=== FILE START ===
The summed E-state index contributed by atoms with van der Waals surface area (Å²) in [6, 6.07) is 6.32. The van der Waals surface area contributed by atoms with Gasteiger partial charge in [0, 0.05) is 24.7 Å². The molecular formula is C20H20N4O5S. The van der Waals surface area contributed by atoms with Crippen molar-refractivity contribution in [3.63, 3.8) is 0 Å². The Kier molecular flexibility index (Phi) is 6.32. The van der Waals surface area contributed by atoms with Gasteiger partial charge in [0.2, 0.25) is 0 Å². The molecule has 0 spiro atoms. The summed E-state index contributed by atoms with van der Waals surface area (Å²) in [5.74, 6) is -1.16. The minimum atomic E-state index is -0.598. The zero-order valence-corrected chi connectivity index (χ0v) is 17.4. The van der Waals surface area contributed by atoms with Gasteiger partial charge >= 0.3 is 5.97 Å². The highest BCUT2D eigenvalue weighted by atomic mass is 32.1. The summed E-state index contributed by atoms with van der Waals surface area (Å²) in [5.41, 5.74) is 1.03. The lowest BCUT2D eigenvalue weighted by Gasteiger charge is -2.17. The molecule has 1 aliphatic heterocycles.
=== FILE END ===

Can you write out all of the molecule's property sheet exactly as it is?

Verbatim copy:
The summed E-state index contributed by atoms with van der Waals surface area (Å²) in [6, 6.07) is 6.32. The van der Waals surface area contributed by atoms with Gasteiger partial charge in [0, 0.05) is 24.7 Å². The molecular formula is C20H20N4O5S. The van der Waals surface area contributed by atoms with Crippen molar-refractivity contribution in [3.63, 3.8) is 0 Å². The Kier molecular flexibility index (Phi) is 6.32. The van der Waals surface area contributed by atoms with Gasteiger partial charge in [0.2, 0.25) is 0 Å². The molecule has 0 spiro atoms. The summed E-state index contributed by atoms with van der Waals surface area (Å²) in [5.74, 6) is -1.16. The minimum atomic E-state index is -0.598. The zero-order valence-corrected chi connectivity index (χ0v) is 17.4. The van der Waals surface area contributed by atoms with Gasteiger partial charge >= 0.3 is 5.97 Å². The highest BCUT2D eigenvalue weighted by atomic mass is 32.1. The summed E-state index contributed by atoms with van der Waals surface area (Å²) in [5.41, 5.74) is 1.03. The lowest BCUT2D eigenvalue weighted by Gasteiger charge is -2.17. The molecule has 1 aliphatic heterocycles.